Delaware's 23rd annual Chautauqua, “The I’s Have It: Industry, Innovation, and Invention,” Sept. 9–12, 2021 More Info
In a ceremony on May 29, 2015 a group of dignitaries headed by U.S. Sen. Tom Carper unveiled two interpretive signs featuring historical information about The Green in Dover, Del. The Green is a component of the First State National Historical Park which spotlights the state’s early Dutch, Swedish and English settlements and its role in the events leading up to the founding of the United States as a nation.
During his comments, delivered to a large assemblage including a group of first-grade students from Dover’s Holy Cross School, Carper noted that while Delaware was the first state to ratify the U.S. Constitution, it was the only state that did not have a national park when he and the other members of Delaware’s Congressional delegation began efforts to rectify that situation in 2001. Together with the work of countless Delawareans, their efforts came to fruition in 2013 when President Obama issued a proclamation establishing the First State National Monument. The expanded First State National Historical Park was officially established as part of the National Defense Authorization Act for Fiscal Year 2015 which was signed by the president on Dec. 19, 2015.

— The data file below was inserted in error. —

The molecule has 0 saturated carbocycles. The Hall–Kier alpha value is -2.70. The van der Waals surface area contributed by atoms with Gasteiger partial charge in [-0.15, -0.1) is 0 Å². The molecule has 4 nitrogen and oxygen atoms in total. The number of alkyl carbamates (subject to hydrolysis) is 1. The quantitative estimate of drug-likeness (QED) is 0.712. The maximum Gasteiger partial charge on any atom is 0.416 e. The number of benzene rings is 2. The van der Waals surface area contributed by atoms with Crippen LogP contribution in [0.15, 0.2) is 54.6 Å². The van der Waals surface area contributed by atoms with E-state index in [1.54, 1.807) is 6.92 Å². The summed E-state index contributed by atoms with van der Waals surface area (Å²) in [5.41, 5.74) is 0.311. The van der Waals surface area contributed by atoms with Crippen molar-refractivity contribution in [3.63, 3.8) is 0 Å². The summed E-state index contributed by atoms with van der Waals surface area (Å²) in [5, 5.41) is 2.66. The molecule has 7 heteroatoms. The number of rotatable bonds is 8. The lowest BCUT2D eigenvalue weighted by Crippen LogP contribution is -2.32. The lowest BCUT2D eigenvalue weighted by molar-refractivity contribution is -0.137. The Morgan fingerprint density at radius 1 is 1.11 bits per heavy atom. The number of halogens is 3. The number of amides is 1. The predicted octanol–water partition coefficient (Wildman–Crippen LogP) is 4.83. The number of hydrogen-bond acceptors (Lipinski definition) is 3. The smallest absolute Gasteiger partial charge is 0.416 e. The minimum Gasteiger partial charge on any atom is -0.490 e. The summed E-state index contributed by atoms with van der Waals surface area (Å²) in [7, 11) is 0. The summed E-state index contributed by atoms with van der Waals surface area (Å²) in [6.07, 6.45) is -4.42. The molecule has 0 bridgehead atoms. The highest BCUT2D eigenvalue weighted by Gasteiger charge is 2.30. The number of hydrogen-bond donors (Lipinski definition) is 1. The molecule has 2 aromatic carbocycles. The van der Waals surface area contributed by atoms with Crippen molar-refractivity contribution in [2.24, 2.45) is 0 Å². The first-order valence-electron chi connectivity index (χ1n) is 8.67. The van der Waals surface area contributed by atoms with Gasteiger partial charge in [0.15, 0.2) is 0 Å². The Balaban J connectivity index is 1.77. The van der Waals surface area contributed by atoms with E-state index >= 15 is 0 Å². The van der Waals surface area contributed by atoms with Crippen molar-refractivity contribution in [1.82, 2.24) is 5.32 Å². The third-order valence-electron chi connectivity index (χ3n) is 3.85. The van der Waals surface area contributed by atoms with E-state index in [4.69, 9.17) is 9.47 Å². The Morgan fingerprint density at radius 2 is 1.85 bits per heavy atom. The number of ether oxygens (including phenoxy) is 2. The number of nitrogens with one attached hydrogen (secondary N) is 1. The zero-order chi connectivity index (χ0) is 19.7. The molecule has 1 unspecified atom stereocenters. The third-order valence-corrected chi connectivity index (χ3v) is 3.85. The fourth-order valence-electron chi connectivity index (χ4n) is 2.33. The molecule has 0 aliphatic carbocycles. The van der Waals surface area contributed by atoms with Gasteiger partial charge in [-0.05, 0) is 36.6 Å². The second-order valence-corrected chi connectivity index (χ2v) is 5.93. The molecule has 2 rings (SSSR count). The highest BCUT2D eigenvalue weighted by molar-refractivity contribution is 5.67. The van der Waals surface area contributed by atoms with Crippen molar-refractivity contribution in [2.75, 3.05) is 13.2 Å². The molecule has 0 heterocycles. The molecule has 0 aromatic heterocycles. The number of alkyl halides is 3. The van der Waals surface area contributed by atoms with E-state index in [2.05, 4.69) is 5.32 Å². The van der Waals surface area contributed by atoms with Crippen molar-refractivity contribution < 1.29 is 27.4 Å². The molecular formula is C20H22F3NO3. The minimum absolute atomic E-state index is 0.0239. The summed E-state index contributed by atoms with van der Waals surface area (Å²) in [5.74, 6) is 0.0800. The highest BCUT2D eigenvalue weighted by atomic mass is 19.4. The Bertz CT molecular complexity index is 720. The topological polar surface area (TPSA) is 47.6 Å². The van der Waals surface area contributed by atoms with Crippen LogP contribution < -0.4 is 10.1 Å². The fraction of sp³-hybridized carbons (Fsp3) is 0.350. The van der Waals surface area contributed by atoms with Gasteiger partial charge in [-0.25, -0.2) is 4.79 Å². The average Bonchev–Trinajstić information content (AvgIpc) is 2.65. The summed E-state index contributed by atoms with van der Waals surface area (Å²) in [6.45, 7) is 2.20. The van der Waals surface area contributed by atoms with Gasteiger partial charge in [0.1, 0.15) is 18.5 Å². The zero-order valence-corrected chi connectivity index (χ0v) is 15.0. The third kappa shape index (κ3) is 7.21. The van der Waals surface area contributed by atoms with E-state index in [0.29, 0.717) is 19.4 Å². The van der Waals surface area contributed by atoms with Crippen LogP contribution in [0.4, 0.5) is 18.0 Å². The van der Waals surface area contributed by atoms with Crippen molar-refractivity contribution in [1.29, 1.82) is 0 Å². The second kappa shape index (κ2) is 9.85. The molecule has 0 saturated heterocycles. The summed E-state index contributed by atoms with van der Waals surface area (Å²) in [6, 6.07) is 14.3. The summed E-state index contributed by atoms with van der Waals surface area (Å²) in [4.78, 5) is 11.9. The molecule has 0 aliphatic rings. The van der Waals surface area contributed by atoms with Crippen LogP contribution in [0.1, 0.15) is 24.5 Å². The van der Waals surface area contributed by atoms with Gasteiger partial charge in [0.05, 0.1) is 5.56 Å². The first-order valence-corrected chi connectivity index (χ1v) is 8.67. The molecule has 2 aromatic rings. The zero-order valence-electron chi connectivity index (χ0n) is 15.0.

Designated by William Penn in 1683, the Dover Green functioned for nearly 200 years as the city’s commercial and governmental center. It served as the site where the Declaration of Independence was read to the townspeople in 1776, and where a Continental regiment was mustered for service in the American Revolution. The Green was also home to a number of taverns and inns including the Golden Fleece Tavern where representatives from Delaware’s three counties ratified the United States Constitution on December 7, 1787, becoming the first state to do so. The Green remains the historical heart of Dover and is the location of The Old State House, Delaware Supreme Court and the Kent County Courthouse.